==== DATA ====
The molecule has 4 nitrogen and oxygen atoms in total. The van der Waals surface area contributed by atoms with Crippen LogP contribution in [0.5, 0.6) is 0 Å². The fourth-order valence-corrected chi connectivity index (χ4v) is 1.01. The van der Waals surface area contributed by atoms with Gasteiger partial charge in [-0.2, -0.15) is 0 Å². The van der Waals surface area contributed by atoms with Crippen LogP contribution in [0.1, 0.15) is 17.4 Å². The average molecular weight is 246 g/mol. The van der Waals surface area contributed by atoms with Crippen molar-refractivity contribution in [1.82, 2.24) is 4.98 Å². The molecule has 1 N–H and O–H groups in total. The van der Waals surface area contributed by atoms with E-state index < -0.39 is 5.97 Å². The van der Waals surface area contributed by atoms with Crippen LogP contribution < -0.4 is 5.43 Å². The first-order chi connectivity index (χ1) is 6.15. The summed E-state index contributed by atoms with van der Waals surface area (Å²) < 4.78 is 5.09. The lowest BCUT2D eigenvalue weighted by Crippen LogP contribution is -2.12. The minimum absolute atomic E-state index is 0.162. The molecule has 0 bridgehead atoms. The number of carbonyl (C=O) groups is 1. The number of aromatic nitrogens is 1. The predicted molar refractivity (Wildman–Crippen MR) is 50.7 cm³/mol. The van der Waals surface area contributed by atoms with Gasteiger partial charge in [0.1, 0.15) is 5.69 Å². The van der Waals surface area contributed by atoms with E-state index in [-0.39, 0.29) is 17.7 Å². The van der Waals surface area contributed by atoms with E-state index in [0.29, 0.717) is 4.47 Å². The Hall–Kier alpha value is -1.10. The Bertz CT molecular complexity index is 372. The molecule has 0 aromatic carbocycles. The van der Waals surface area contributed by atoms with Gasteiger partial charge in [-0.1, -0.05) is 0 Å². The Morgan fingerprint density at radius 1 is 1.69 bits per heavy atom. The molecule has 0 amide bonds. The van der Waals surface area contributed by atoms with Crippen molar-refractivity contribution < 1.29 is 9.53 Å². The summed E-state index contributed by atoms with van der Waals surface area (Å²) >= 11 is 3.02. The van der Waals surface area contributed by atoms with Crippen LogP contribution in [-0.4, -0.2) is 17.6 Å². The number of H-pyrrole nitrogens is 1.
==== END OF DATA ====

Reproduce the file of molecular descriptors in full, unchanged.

The molecule has 4 nitrogen and oxygen atoms in total. The van der Waals surface area contributed by atoms with Crippen LogP contribution in [0.5, 0.6) is 0 Å². The fourth-order valence-corrected chi connectivity index (χ4v) is 1.01. The van der Waals surface area contributed by atoms with Gasteiger partial charge in [-0.2, -0.15) is 0 Å². The van der Waals surface area contributed by atoms with Crippen LogP contribution in [0.1, 0.15) is 17.4 Å². The average molecular weight is 246 g/mol. The van der Waals surface area contributed by atoms with Crippen molar-refractivity contribution in [1.82, 2.24) is 4.98 Å². The molecule has 1 N–H and O–H groups in total. The van der Waals surface area contributed by atoms with E-state index < -0.39 is 5.97 Å². The van der Waals surface area contributed by atoms with Crippen LogP contribution < -0.4 is 5.43 Å². The first-order chi connectivity index (χ1) is 6.15. The summed E-state index contributed by atoms with van der Waals surface area (Å²) < 4.78 is 5.09. The lowest BCUT2D eigenvalue weighted by Crippen LogP contribution is -2.12. The minimum absolute atomic E-state index is 0.162. The molecule has 0 bridgehead atoms. The number of carbonyl (C=O) groups is 1. The number of aromatic nitrogens is 1. The predicted molar refractivity (Wildman–Crippen MR) is 50.7 cm³/mol. The van der Waals surface area contributed by atoms with Gasteiger partial charge in [0.1, 0.15) is 5.69 Å². The van der Waals surface area contributed by atoms with E-state index in [-0.39, 0.29) is 17.7 Å². The van der Waals surface area contributed by atoms with E-state index in [0.29, 0.717) is 4.47 Å². The Hall–Kier alpha value is -1.10. The Bertz CT molecular complexity index is 372. The molecule has 0 aromatic carbocycles. The van der Waals surface area contributed by atoms with Gasteiger partial charge in [-0.1, -0.05) is 0 Å². The Morgan fingerprint density at radius 1 is 1.69 bits per heavy atom. The molecule has 0 amide bonds. The van der Waals surface area contributed by atoms with Crippen molar-refractivity contribution < 1.29 is 9.53 Å². The summed E-state index contributed by atoms with van der Waals surface area (Å²) >= 11 is 3.02. The van der Waals surface area contributed by atoms with Crippen LogP contribution in [-0.4, -0.2) is 17.6 Å². The number of H-pyrrole nitrogens is 1.